From the data in Fig. 1 and 2, we can argue that at 40% sucrose concentration, we have a significant reduction in fibril formation, even if a potential role of sucrose-layers in altering the detection of fibrils cannot be completely ruled out. We used SRCD to have an indication of the residual monomer concentration at the endpoint of aggregation. Fig. S2b in ESI shows the different SRCD spectra of the final state of the fibrillation in the presence of various amounts of sucrose. At the end of the kinetics, the protein is expected to be fully fibrillated53,55–57 and should hence show a CD signal typical for β-strands with a minimum at 216 nm and a maximum around 190 nm (as shown in Fig. S2b in the absence of sucrose or with 10% sucrose). Seemingly, 40% sucrose lowers the fibril content, revealing an increasing occurrence of α-helical secondary structure. The presence of these structural elements either reflects significant structural changes in the fibril structure, or, alternatively, a shift in the equilibrium towards a monomeric state that co-exists with the fibrils in solution, i.e. a decrease of the fraction of protein in the fibril form. To distinguish between these options, we centrifuged the fibril samples, and the supernatant is characterized by SRCD (Fig. 4). If the sample is fully fibrillated, centrifugation should leave a very low concentration of the monomeric species and small oligomers in the supernatant, resulting in a low SRCD signal. For concentration of sucrose > 20%, the supernatant shows an increasingly intense signal upon increasing the sucrose concentration. Moreover, the SRCD signal from the soluble fraction sample at 40% sucrose is not statistically different from the initial structural state before fibrillation (Fig. S2a). This suggests that a minor fraction of insulin molecules is converted into fibrils, while a larger fraction remains in a native-like soluble state. These results, thus, do highlight that even if the secondary structures of insulin at different sucrose concentrations are undistinguishable, the preferential hydration (modulated by the sucrose content) plays a significant role in stabilizing a native-like soluble state58 of the molecules that co-exist with the fibril state. Hence, in presence of sucrose the equilibrium between different states (native-like vs. fibrillation-prone)58 is likely to be altered, rather than the intrinsic structure of the soluble starting state.

image file: c6ra25872g-f4.tif
Fig. 4 SRCD spectra of the supernatant obtained by centrifugation the final product of the fibrillation with different percentages of sucrose: 0% (black), 10% (green), 20% (red), 30% (pink) and 40% (blue). The two black arrows marked the typical minima for alpha-helix secondary structures.

Data in Fig. 4 thus univocally suggest that the FFV decrease observed in Fig. 1c is mainly due to a shift of the protein ensemble towards a less fibrillation-prone insulin conformation, determining a dramatic reduction in the fraction of protein molecules converted into fibrils.

Earlier studies have shown that lysozyme,4 cytochrome C,7 RNase8 and insulin9 assume a more folded and compact structure in the presence of sucrose. Indeed, our results are also in agreement with the presence of a folded and native-like structure. An explanation for the observed phenomena may be the fact that sucrose is influencing both the protein–protein interactions (PPIs) and the diffusion of the molecules in solution. Data in Fig. S2a show that sucrose does not directly alter the secondary structure of the insulin molecules. This result means that changes of PPIs are mainly related to solvent effects rather than specific changes in the structurally defined protein–protein interactions.59–61 Sucrose can shield the protein by transient interactions (i.e. an enthalpic effect), thereby decreasing the tendency of association,62,63 i.e. an increase in the repulsion barrier.64–67 In addition to this, in the presence of sucrose, the viscosity of the solution increases, strongly affecting the diffusion of the protein molecules in solution. This results in a decrease in the number of attempts for a single molecule to cross the repulsion barrier and associate to another molecule,68–70 affecting the lag time of the process. The combination of these two effects determines a shift of all the equilibria towards the monomeric state, delaying the aggregation process and the efficiency of the conversion into the aggregated state.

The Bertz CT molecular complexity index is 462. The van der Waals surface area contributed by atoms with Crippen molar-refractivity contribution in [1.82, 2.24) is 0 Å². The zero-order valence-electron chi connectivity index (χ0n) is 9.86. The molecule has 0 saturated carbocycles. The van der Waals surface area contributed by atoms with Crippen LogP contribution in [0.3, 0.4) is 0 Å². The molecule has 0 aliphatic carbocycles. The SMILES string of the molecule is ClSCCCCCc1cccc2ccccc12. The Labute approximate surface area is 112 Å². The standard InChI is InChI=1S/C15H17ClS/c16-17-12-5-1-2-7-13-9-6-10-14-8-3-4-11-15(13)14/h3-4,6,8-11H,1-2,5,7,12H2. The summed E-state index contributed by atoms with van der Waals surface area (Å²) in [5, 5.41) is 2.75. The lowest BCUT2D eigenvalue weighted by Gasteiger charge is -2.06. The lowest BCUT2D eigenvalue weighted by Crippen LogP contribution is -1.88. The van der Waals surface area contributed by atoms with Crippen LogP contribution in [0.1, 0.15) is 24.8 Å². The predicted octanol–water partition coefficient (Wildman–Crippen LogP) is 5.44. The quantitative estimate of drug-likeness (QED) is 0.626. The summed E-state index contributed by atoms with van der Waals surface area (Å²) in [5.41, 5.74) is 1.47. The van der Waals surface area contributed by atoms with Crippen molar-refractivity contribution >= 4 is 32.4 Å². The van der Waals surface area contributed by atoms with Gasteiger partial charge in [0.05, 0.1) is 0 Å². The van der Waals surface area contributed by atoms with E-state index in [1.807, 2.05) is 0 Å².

We presented an experimental study on insulin amyloid fibril formation in the presence of sucrose. Our data prove that sucrose delays insulin aggregation kinetics and the extent of fibrillation is strongly reduced upon increasing the sucrose concentration. This is mainly due to a shift of the equilibrium towards a less fibrillation-prone monomeric soluble state at increasing sucrose concentrations, which can be explained by preferential hydration.58 Moreover, sucrose influences fibril morphology and clustering, favoring the formation of isolated and long fibrils.

Our findings highlight the role of sucrose not only as a stabilizer of the native state, as previously suggested in the literature, but also as a key factor for the formation of morphologically distinct amyloid fibrils. This is particularly relevant in the etiology of amyloidosis. Morphologically different fibrils can underlie different biological activities, such as different toxicity to neuronal cells or deposition patterns in diseases.71–76 As a consequence, the results reported here point toward a key role of MCA for in vivo protein aggregation.


CM and BV acknowledge funding from the Copenhagen University Programme of Excellence CoNEXT. Great collegial support during SRCD beamtime is acknowledged from Thomas S. Pedersen and Fatima Herranz-Trillo. We acknowledge the beamtime and the highly competent support by the staff at the SRCD beamline at ASTRID2. We acknowledge the Core Facility for Integrated Microscopy, Faculty of Health and Medical Sciences, University of Copenhagen for access to performing the Transmission Electron Microscopy experiments. We acknowledge Valeria Vetri from Dipartimento di Fisica e Chimica & Aten Center, University of Palermo and Marco van der Weert for the preliminary measurements. VF acknowledges support from the FP7 Marie-Curie Actions Intra European Fellowship (IEF) for Career Development 2012–2014, project nr. 299385 “FibCat” (University of Copenhagen).

Notes and references

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Electronic supplementary information (ESI) available: Supplementary data and technical details of the experiments. See DOI: 10.1039/c6ra25872g